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This game has hidden development-related text.
ActRaiser is a basic-but-fun platformer elevated to a new level by the inclusion of city-building simulation sequences between stages.
A debug mode can be activated with the following game enhancer codes:
|Game Genie||Pro Action Replay|
US version: 4D65-DF0F 9F65-DF6F 6F65-DFAF D861-070D Japanese version: ??? ??? ??? ???
US version: 00847520 00847651 00847781 00816D0B Japanese version: 00846F20 0084704B 00847181 0081670B
Controller instructions for action scenes:
- Hold R to make things go in slow-motion.
- Hold Select and press R to warp to the next room. Note that the second stages in any world are linked to the first ones. For example, using this in the Fillmore forest stage will take you to the second stage caves. If there are no more rooms in the sequence, you'll be looped back to the first one.
- Hold L + Select and press R to warp to the next stage. You'll only enter the first stage of each world this way; use the above option to go to the second stages. If used in Northwall, this will take you to the Death Heim. If used in the Death Heim, you will be sent to Sim Stage 1 (Fillmore), where you can advance no further as you're not able to use the debug features in Sim stages.
- Hold R and press L to display your X/Y coordinates. (Note: Do not attempt this while moving, or this key combination will effectively act as a "suicide code", killing the Master instantly.)
- Press X + A to exit to the map.
- Hold R and press Start to enter Music Mode. Press B to activate text and begin playing songs. Press Left/Right to decrease/increase the music index, and B to play the selected song. Press Down/Up to decrease/increase the effect index, and Y to play the selected sound effect. Press Select to exit.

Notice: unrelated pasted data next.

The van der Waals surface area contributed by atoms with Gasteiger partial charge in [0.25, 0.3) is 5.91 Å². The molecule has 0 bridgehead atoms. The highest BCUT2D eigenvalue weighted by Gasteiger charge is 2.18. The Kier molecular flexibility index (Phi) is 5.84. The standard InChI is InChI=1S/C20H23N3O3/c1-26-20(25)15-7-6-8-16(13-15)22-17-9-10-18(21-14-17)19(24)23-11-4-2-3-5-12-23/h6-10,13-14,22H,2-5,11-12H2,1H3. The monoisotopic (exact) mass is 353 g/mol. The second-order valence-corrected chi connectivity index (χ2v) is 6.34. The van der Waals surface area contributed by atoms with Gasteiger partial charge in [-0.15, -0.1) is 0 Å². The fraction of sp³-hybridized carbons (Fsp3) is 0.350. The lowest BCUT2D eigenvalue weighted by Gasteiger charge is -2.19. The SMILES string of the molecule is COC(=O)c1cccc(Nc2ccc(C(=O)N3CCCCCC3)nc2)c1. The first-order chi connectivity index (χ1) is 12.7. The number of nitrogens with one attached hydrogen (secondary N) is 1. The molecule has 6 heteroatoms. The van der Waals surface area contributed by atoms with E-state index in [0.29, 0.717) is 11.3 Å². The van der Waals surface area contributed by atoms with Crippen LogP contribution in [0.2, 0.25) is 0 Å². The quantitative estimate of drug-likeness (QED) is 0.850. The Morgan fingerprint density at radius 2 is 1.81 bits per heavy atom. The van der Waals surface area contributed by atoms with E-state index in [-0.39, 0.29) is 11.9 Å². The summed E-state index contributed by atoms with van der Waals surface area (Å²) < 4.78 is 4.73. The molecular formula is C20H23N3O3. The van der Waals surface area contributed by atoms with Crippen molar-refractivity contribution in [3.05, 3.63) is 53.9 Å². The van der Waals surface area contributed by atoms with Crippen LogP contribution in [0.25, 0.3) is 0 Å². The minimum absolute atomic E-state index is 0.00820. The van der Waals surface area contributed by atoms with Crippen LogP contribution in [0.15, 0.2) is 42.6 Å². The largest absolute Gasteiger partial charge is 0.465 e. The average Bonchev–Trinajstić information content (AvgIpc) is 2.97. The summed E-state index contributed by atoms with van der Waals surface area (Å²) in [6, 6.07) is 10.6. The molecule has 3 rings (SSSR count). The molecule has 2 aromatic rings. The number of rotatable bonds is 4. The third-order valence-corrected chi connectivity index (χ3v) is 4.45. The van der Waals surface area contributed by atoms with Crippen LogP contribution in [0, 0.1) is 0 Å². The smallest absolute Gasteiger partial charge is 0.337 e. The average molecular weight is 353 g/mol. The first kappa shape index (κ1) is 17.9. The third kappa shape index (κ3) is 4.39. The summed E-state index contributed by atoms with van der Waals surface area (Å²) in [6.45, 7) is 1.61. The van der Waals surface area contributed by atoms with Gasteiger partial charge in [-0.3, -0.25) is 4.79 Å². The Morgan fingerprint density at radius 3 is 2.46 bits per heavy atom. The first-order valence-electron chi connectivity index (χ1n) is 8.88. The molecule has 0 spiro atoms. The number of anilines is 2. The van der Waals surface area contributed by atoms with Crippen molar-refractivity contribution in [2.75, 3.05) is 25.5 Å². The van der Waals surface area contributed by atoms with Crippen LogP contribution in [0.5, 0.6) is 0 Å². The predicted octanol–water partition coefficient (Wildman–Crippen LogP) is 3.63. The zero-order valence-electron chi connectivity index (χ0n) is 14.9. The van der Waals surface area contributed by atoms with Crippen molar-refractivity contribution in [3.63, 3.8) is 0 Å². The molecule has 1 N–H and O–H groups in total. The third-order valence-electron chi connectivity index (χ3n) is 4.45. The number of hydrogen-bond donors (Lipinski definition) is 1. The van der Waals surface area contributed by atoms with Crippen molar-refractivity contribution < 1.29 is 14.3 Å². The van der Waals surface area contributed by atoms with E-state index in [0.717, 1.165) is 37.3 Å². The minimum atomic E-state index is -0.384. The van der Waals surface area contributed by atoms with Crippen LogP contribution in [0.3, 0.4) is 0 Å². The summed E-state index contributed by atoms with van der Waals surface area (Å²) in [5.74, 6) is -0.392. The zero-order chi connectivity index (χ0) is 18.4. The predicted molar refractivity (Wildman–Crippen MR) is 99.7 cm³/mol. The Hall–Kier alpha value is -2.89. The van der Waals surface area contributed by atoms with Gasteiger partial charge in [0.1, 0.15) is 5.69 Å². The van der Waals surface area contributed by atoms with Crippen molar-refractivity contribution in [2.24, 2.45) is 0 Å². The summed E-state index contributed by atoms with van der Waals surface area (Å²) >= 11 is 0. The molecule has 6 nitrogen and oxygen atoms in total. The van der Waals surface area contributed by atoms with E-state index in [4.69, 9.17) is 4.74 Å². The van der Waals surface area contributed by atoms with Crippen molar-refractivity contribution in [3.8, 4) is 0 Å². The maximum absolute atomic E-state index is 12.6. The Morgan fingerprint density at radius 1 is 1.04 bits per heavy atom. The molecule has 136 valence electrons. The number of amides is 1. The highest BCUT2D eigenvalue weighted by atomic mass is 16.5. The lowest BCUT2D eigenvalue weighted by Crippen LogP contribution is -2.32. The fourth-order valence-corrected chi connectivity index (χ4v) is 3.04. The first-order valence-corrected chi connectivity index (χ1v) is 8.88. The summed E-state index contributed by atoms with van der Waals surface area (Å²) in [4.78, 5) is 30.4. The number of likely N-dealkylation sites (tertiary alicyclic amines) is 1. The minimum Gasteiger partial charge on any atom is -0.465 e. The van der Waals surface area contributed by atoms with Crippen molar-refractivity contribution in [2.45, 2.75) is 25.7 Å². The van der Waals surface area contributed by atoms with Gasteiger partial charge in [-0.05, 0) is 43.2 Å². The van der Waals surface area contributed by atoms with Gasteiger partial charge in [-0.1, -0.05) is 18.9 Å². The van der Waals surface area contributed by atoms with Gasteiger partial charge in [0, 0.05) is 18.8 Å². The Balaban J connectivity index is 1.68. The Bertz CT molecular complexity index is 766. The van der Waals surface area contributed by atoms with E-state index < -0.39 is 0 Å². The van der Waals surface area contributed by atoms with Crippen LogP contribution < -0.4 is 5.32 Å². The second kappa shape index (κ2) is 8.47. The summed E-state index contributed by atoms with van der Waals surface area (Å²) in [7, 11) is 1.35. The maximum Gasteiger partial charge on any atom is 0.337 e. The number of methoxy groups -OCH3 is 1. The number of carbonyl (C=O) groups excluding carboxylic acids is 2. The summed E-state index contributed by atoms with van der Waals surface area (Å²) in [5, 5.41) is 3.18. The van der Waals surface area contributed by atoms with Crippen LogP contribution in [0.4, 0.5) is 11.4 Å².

- Hold R and press Y + B: Unused; does nothing.
A pair of unused items. Or their graphics, at least, as you don't seem able to hack them into your inventory.
- Some kind of bag, which somewhat resembles the Goat Food found in Soul Blazer. Most likely intended as some sort of offering necessary to advance a town.
- A...dog? Dogs can occasionally be seen wandering around the villages, but you can't get one as an "item".
A little message that comes after the game's graphic for the world map: "Kihon pātsu chūsei (machi)" translates to "Basic Parts - Mediaeval (Town)".
Also, European differences.
The international title screen has several changes: the "A" was redrawn, the "R" was capitalized, a crack was added to the emblem, and the Japanese characters were removed. Additionally, Enix and Quintet switched places for some reason.
In addition to the regular game mode, the European version makes Professional Mode (renamed "Action Mode") available from the start and adds a difficulty selection to both modes.
In the original Japanese version, the game is based around your powers being sealed by the demon king "Satan". In order for your powers to return, it's necessary for you help the humans of the land so that they worship you, whereby you gain strength from their piety. This was almost completely rewritten for the US release.
There is no animation of Death Heim emerging from the sea in the Japanese version. You are simply told that it has appeared once you return to the Sky Palace. When you go back to the world map, it's simply there.
The American and European versions are significantly easier than the original Japanese version: there are fewer enemy encounters in both the action and simulation portions of the game, and the action sequences have fewer traps and enemies.
In the US version:
- Fillmore, Act 1: Birds have smoother plumage and more realistic animation. Goblins have a different face, with flashing red eyes, and have been given a club in place of their bare hands. Beasts have a different face, and have more hilighting and better shading.
- Fillmore, Act 2: Ghouls have a different face. The skeletal half-dragons have a different face and sword.
- Bloodpool, Act 1: Birds have an improved wingtip. The worms that fly up from the water look very different; the palette is also entirely different. Lizardmen (naked in the Japanese version) have clothes and a more "predatory" face.